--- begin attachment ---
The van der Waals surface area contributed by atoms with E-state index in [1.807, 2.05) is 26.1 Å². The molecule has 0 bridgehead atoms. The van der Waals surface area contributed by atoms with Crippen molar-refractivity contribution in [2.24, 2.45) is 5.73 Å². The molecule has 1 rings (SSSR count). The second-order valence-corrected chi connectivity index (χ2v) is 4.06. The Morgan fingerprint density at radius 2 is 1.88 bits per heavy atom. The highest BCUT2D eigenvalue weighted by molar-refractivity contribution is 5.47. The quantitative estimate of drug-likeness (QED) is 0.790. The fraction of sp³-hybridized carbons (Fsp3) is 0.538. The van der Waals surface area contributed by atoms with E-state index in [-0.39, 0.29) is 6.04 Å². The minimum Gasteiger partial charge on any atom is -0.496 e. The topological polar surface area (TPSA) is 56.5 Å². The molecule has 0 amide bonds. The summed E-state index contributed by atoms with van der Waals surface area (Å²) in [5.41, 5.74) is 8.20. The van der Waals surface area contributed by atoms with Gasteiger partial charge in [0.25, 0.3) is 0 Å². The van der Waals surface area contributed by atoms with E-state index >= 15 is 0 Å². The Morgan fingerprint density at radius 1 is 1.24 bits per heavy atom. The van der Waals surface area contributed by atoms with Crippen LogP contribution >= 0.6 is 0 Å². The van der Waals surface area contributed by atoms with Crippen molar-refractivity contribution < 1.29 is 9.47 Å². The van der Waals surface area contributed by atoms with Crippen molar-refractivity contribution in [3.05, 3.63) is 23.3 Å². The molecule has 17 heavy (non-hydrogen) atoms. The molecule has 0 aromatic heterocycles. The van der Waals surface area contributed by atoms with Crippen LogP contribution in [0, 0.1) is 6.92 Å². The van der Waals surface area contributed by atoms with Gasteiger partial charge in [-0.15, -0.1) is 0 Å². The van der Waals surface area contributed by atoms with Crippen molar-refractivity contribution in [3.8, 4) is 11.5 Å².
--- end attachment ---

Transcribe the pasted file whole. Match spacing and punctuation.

The van der Waals surface area contributed by atoms with E-state index in [1.807, 2.05) is 26.1 Å². The molecule has 0 bridgehead atoms. The van der Waals surface area contributed by atoms with Crippen molar-refractivity contribution in [2.24, 2.45) is 5.73 Å². The molecule has 1 rings (SSSR count). The second-order valence-corrected chi connectivity index (χ2v) is 4.06. The Morgan fingerprint density at radius 2 is 1.88 bits per heavy atom. The highest BCUT2D eigenvalue weighted by molar-refractivity contribution is 5.47. The quantitative estimate of drug-likeness (QED) is 0.790. The fraction of sp³-hybridized carbons (Fsp3) is 0.538. The van der Waals surface area contributed by atoms with E-state index in [-0.39, 0.29) is 6.04 Å². The minimum Gasteiger partial charge on any atom is -0.496 e. The topological polar surface area (TPSA) is 56.5 Å². The molecule has 0 amide bonds. The summed E-state index contributed by atoms with van der Waals surface area (Å²) in [5.41, 5.74) is 8.20. The van der Waals surface area contributed by atoms with Gasteiger partial charge in [0.25, 0.3) is 0 Å². The van der Waals surface area contributed by atoms with E-state index >= 15 is 0 Å². The Morgan fingerprint density at radius 1 is 1.24 bits per heavy atom. The van der Waals surface area contributed by atoms with Crippen LogP contribution >= 0.6 is 0 Å². The van der Waals surface area contributed by atoms with Crippen molar-refractivity contribution < 1.29 is 9.47 Å². The van der Waals surface area contributed by atoms with Crippen molar-refractivity contribution in [3.05, 3.63) is 23.3 Å². The molecule has 17 heavy (non-hydrogen) atoms. The molecule has 0 aromatic heterocycles. The van der Waals surface area contributed by atoms with Crippen LogP contribution in [0, 0.1) is 6.92 Å². The van der Waals surface area contributed by atoms with Gasteiger partial charge in [-0.15, -0.1) is 0 Å². The van der Waals surface area contributed by atoms with Crippen molar-refractivity contribution in [3.8, 4) is 11.5 Å².